It’s the most annoying thing that some programs insist on commitment before the audition season is over. But it’s the system we have and the truth is there’s no perfect answer. BB is an excellent school and attached to one of the few regional ballet companies that is recognized as superior to most other regionals, and nearly on par with what New York has to offer. (The others being San Francisco and Pacific Northwest in my opinion.) But finding the right program is more about what the student needs right now (her teachers should share this with you) in their development than it is getting into The One Best Program (which doesn’t exist, I’m sorry to be the one to say it.) They all have their pros and cons – teachers are excellent here but they are at many others as well. She will certainly be pushed, and would be so at many other schools. Being near a professional company of that stature is a major plus though, as is their quite excellent training facility. Sorry I don’t have a perfect answer for you, but Congratulations to her on this really great success. It’s a great program and she should certainly be proud. Good luck in your decision!
And P.S. – Don’t forget to look at program reviews on http://dancers.invisionzone.com/ Ballet Talk for Dancers. It’s a good data point for this kind of decision, and there you can also see feedback for whatever schools you are waiting to hear back from.
My 14 year old was accepted into Ballet West’s program this year. Any feedback you may have? She did ABT last year, and got into their program again this year. Just looking to compare, perhaps.
As with most program comparisons, it’s a bit of apples and oranges! Best thing is to look at the latest reviews on Ballet Talk for Dancers http://dancers.invisionzone.com/ They are both great programs, but obviously ABT is more consistent and more widely recognized as well. I’m an ABT certified instructor so full disclosure I’m a big believer in their pedagogical style and philosophy, but it’s not the Be All End All. Ballet West is solid, and it’s an opportunity to broaden her network and discover different experiences. So what this comes down to is what you’ve probably seen me tell others – the most important thing is what the dancer needs right now developmentally and where they will be most likely to be open to information and progressing. That’s not necessarily going to be the big national school, but maybe it is. Communicate with her teachers and they should help you make a decision on what’s best. Last but not least – it’s possible there’s no wrong answer, that she would progress just as easily at one as the other, and that’s a great position to be in. 🙂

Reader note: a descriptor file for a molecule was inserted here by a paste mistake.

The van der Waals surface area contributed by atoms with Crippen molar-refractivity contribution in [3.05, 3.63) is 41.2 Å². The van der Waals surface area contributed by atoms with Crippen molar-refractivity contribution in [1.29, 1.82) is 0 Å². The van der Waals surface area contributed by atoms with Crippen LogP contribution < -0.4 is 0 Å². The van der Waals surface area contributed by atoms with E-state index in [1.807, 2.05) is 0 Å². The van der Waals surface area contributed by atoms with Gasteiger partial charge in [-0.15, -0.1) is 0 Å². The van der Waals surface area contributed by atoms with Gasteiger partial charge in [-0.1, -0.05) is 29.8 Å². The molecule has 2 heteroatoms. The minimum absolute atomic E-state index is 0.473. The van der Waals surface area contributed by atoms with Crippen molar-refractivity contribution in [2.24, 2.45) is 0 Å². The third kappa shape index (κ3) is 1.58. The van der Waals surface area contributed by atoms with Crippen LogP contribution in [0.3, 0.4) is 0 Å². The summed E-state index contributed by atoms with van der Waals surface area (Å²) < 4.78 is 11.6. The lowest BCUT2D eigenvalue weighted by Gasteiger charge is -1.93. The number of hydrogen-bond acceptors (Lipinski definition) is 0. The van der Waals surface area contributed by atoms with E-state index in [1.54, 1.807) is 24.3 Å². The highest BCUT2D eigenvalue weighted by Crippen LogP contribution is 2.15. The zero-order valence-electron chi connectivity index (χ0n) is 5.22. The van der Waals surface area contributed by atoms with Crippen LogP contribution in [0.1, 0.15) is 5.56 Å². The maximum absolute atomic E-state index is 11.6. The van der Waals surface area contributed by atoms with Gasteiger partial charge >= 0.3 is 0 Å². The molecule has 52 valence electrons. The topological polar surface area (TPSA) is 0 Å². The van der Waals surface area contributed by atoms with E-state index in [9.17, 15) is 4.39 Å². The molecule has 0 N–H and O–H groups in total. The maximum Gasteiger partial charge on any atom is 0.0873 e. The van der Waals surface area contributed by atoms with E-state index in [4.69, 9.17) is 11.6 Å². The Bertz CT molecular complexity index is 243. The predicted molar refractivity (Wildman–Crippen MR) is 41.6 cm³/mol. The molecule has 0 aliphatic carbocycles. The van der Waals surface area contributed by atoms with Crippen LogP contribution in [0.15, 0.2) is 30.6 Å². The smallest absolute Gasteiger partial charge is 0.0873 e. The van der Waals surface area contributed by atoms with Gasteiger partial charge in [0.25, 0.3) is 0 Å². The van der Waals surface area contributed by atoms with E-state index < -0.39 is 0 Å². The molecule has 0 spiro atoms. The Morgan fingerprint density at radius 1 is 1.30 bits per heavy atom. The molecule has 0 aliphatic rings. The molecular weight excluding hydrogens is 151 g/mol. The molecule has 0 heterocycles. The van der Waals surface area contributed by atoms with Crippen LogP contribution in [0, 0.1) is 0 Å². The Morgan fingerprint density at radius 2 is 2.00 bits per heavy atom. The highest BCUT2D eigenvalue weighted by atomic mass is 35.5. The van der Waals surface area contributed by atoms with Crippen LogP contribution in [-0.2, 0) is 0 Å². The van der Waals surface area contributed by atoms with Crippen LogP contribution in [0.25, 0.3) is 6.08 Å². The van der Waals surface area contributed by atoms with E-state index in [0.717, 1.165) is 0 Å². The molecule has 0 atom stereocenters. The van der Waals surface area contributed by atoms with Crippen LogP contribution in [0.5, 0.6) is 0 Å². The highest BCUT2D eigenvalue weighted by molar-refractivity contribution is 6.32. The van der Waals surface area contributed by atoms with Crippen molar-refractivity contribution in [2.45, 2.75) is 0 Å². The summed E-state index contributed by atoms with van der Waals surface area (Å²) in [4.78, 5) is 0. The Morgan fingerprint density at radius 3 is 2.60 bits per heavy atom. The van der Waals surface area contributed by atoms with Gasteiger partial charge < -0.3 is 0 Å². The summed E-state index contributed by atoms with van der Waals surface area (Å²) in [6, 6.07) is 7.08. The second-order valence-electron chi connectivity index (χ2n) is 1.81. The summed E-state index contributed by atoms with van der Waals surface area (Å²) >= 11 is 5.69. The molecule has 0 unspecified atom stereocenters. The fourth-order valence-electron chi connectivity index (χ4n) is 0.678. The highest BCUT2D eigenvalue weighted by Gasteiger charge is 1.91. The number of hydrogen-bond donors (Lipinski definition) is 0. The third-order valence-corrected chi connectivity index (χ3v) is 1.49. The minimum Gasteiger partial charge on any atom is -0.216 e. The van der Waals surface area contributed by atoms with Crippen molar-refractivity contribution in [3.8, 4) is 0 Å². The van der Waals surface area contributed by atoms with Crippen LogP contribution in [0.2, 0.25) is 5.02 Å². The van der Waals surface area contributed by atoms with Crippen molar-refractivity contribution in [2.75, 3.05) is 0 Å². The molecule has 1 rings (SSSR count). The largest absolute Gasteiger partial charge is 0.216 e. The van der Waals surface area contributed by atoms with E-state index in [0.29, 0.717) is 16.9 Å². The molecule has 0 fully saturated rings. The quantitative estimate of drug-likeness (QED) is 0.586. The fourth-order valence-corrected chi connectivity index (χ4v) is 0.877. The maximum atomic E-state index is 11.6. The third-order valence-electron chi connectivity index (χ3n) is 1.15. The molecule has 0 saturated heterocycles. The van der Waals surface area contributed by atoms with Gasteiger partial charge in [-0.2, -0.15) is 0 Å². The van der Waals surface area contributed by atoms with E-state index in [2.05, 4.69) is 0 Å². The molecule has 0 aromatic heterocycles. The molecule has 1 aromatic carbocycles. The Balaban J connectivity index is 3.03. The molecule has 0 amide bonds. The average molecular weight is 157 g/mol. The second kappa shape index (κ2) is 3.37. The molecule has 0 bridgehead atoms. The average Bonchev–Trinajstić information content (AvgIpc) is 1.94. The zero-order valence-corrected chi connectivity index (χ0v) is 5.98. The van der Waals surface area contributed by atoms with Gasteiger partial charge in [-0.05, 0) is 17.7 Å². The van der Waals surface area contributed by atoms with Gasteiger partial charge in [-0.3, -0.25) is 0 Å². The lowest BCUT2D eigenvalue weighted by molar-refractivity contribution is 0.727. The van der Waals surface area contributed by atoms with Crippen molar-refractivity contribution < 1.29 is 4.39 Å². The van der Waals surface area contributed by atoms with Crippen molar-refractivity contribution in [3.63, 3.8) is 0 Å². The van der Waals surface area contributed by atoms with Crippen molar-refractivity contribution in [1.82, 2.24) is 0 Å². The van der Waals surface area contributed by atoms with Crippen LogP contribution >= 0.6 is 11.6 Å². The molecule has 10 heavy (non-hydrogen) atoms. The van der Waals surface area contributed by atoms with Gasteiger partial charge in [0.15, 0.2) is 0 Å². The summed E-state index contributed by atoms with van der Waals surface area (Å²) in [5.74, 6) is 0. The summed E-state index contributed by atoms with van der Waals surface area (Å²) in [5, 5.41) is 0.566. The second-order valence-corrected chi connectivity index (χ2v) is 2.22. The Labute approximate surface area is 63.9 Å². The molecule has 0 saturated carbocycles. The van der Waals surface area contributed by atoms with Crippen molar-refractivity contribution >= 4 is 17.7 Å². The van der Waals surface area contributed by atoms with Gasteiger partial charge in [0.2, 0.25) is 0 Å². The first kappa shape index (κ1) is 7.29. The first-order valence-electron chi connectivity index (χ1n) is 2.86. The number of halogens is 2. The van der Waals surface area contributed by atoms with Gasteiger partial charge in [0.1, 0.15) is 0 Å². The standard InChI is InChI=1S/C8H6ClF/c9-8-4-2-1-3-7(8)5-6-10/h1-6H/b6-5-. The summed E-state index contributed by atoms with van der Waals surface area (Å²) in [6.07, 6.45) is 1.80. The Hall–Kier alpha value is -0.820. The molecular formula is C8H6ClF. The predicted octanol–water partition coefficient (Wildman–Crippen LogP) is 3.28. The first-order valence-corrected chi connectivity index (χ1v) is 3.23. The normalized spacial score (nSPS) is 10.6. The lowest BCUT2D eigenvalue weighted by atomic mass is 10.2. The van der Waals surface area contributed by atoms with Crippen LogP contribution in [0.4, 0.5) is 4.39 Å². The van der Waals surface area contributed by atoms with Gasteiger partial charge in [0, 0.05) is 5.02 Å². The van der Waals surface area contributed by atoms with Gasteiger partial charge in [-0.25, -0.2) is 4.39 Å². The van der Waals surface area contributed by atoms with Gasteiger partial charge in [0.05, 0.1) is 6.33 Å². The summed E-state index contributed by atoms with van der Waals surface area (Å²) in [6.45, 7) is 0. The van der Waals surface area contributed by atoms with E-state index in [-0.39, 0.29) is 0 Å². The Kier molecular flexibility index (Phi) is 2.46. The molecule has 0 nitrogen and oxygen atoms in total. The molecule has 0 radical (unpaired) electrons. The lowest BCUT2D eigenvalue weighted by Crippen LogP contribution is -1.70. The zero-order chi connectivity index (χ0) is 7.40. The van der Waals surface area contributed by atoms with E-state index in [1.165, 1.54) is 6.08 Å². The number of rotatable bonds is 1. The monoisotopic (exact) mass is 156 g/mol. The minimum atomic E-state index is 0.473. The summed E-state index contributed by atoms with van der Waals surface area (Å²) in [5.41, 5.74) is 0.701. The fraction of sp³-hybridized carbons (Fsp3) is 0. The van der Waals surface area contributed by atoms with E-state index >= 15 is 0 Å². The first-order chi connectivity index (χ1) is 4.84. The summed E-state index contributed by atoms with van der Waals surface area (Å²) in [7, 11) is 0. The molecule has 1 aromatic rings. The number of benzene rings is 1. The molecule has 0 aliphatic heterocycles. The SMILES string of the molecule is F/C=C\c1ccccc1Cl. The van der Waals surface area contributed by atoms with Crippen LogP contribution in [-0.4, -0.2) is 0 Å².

Thanks for putting this together. We are learning the world of ballet and this helps a lot.
Is your list ordered by ranking? Is there a ranking of these schools available, by different criteria of course?
Happy to help. So, for you and all the folks who ask this question – yes, this is somewhat ranked by my own opinion. However these are so top tier that they are all of the highest quality. What differentiates these programs from year to year is usually not quality, it’s the context and the philosophies. Those points are important to evaluate in the context of what the particular students is best served by, which is why I often recommend a conversation with his or her “regular” teacher to help decide between programs. Good luck to you!
My daughter is accepted into ABT TEXAS, she is 13, first time SI. How do you recommend abt Texas for a first SI? Clearly there is more prestige in being accepted in NY AND OC, is the training still “top ranked” in Texas? Do girls ever start in Texas and move up to more elite programs? Or am I looking at this completely wrong? 🙂 Please advise, thanks!
Yes I think you have a good handle on the generally accepted situation. ABT NY is considered by most to be the more prestigious program of ABT, but ABT’s philosophies are consistent throughout all their programs, making it very high quality. And yes it’s a common strategy to go to a regional ABT program to try to get priority consideration or better prepared to get into ABT NY the following summer. Time is on her side, and Texas is a great starting place for that age. Good luck to you!
Hi! My daughter is 12 and was recently accepted into ABT NY, ELLISON, PNB, SFB and BOSTON. What two schools out of those would you recommend for the best technique training?